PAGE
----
Review Workshop

The Review Workshop is the final workshop before the Decide Workshop (D-Day) for the sprint team. The purpose of the workshop is to bring all insights of the Validate Phase together, to align the team on the final conclusions and to initiate the poster preparation for the D-Day. The workshop consists of two parts:

  1. Presentation, review and refinement of new insights and methodological approach

  2. Preparation of the D-Day

As part of the workshop, the team will be introduced to how a D-Day will look like and what is expected from the team. Furthermore, the team will start working on the final presentation by preparing a "Decide Wall" and defining the storyline. Starting with blank flip chart papers and the following eight categories will help the sprint team to work on storyline and content for the final presentation in-line with the business design process:

  1. Team / Task (e.g. project charter)

  2. Customer segmentation

  3. Discover Phase, main areas, main findings

  4. DNA of the business model

  5. Questions / hypotheses and overview of validation steps

  6. Detailed presentation of exploration / validation of each question / hypothesis

  7. Recommendation to the jury

  8. Brief reflection on what went well in the sprint and what didn't and what should be done better next time

Having the storyline defined it is also essential to start collecting potential questions the sponsor might ask during the D-Day presentation and discuss how the team plans to answer them. 

Finally the recommendation to the jury needs special attention as this should draw logic conclusions based on the results of the validate phase and at the same time should reflect team consent.

The outcome of this last workshop before D-Day must be:

  • Common understanding of the entire "project flow" (intermediary results of each phase and conclusions for next phase)

  • Defined storyline for final presentation based on eight categories (see above)

  • Draft content for each category and anticipated sponsor questions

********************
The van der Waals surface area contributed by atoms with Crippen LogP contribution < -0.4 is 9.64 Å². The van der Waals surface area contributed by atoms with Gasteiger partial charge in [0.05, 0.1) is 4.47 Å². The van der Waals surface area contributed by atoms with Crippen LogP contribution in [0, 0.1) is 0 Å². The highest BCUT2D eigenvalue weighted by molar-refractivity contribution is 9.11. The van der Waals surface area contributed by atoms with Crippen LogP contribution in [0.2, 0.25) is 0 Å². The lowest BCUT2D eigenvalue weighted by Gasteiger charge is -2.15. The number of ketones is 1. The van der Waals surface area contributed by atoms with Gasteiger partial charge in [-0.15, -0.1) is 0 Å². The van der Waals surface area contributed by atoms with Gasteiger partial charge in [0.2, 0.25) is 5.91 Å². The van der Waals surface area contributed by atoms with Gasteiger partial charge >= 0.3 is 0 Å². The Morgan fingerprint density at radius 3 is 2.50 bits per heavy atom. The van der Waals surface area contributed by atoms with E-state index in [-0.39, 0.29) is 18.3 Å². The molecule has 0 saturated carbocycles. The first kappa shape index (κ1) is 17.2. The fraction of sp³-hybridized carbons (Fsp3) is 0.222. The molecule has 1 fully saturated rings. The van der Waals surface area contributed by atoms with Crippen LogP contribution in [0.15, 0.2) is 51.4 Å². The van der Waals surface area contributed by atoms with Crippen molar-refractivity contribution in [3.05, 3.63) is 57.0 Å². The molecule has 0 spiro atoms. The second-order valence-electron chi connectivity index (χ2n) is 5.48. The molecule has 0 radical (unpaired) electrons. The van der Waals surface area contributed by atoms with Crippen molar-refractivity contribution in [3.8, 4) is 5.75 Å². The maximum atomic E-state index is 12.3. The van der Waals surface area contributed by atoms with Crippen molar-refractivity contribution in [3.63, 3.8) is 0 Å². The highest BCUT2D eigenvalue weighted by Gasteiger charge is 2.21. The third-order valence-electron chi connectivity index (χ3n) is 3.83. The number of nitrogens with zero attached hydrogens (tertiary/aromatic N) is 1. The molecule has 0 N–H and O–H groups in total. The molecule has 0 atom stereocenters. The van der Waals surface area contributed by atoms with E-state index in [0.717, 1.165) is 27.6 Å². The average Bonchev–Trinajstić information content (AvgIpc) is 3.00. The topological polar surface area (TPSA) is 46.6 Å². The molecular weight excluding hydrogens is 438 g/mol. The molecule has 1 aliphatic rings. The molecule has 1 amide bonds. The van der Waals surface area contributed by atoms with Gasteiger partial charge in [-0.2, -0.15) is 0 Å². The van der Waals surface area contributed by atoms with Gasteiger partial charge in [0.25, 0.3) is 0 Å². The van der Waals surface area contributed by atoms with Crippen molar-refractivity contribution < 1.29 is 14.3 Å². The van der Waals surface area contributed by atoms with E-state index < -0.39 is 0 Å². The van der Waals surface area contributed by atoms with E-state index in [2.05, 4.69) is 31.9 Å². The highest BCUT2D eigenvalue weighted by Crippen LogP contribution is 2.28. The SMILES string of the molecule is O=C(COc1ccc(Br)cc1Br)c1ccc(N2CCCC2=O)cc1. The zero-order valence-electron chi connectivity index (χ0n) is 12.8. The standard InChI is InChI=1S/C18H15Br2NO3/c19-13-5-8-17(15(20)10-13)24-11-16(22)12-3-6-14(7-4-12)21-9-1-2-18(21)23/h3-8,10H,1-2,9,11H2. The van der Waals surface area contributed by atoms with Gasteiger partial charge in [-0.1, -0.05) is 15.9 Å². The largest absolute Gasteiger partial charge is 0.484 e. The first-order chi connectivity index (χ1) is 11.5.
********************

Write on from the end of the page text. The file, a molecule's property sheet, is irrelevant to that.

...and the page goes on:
• Detailed Action Plan with clear tasks to be finished until the D-Day

  • Agreed team roles and speaking order for the presentation

  • Clearly defined recommendation to the sponsor/jury and actionable next steps


The team will be tired after weeks of extra work besides their everyday job. The workshop is also there to motivate the team once more and to keep the tension until D-Day.


1 day + preparation and documentation


  • Innovation manager

  • Innovation experts

  • Business Design coach


  • All team members are prepared to briefly speak about new insights / findings.

  • The innovation manager has set up a mindmap with the main hypotheses and related actions to validate the hypotheses

  • All team members should have an overview of the main hypotheses and what was done to validate them. A mindmap is a good tool for the team to keep an overview what they do and why they do it

  • Team members invited, travels and accommodations arranged

  • Agenda defined and aligned with innovation manager

  • Room & catering booked or organized


  • Pictures of the mindmap and the poster drafts at the end of the workshop are uploaded to the Project Workspace.

  • Overview of who is responsible for which poster (if not mentioned on the poster drafts).

  • All tasks for the coming days are documented in the Action Plan.

Tools & Materials

Tools & Materials

Room & Infrastructure

  • 1x Empty wall: > 420 x 200 cm 

  • 1x Empty wall: > 120 x 90 cm

  • Chairs or cube seats

  • 1x Low-distance projector for Project Workspace

  • 1x Table for catering

  • Hot & cold drinks, snacks or finger food

Example Layout

Layout Review Workshop

Instructions for Coaches

  1. The presentation of each team member`s findings during the workshop should be very brief. Detailed discussions should be avoided if they are not absolutely necessary at this certain point. If not taken by the innovation manager the coach has the responsibility to politely end or postpone too detailed discussions in order to keep the schedule. Let each team member put a Post-it with the finding on it on the printed Mindmap if considered important.